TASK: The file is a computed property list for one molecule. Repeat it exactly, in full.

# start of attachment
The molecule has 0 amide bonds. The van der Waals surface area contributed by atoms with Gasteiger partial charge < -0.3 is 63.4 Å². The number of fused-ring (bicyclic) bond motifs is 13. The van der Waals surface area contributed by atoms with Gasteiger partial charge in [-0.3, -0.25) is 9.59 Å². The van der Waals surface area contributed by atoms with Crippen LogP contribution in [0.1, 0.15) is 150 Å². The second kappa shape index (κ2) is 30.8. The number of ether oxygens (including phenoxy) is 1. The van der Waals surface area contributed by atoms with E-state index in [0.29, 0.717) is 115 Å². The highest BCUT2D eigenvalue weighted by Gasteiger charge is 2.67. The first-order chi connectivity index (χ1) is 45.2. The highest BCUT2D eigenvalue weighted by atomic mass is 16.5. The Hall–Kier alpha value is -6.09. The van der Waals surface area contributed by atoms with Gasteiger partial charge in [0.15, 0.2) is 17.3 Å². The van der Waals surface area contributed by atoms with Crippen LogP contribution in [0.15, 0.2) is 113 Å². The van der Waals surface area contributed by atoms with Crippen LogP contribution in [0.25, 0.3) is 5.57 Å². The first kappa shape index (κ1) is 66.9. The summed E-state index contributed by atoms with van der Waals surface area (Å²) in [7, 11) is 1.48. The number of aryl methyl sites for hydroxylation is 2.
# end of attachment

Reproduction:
The molecule has 0 amide bonds. The van der Waals surface area contributed by atoms with Gasteiger partial charge < -0.3 is 63.4 Å². The number of fused-ring (bicyclic) bond motifs is 13. The van der Waals surface area contributed by atoms with Gasteiger partial charge in [-0.3, -0.25) is 9.59 Å². The van der Waals surface area contributed by atoms with Crippen LogP contribution in [0.1, 0.15) is 150 Å². The second kappa shape index (κ2) is 30.8. The number of ether oxygens (including phenoxy) is 1. The van der Waals surface area contributed by atoms with E-state index in [0.29, 0.717) is 115 Å². The highest BCUT2D eigenvalue weighted by Gasteiger charge is 2.67. The first-order chi connectivity index (χ1) is 45.2. The highest BCUT2D eigenvalue weighted by atomic mass is 16.5. The Hall–Kier alpha value is -6.09. The van der Waals surface area contributed by atoms with Gasteiger partial charge in [0.15, 0.2) is 17.3 Å². The van der Waals surface area contributed by atoms with Crippen LogP contribution in [0.15, 0.2) is 113 Å². The van der Waals surface area contributed by atoms with Crippen LogP contribution in [0.25, 0.3) is 5.57 Å². The first kappa shape index (κ1) is 66.9. The summed E-state index contributed by atoms with van der Waals surface area (Å²) in [7, 11) is 1.48. The number of aryl methyl sites for hydroxylation is 2.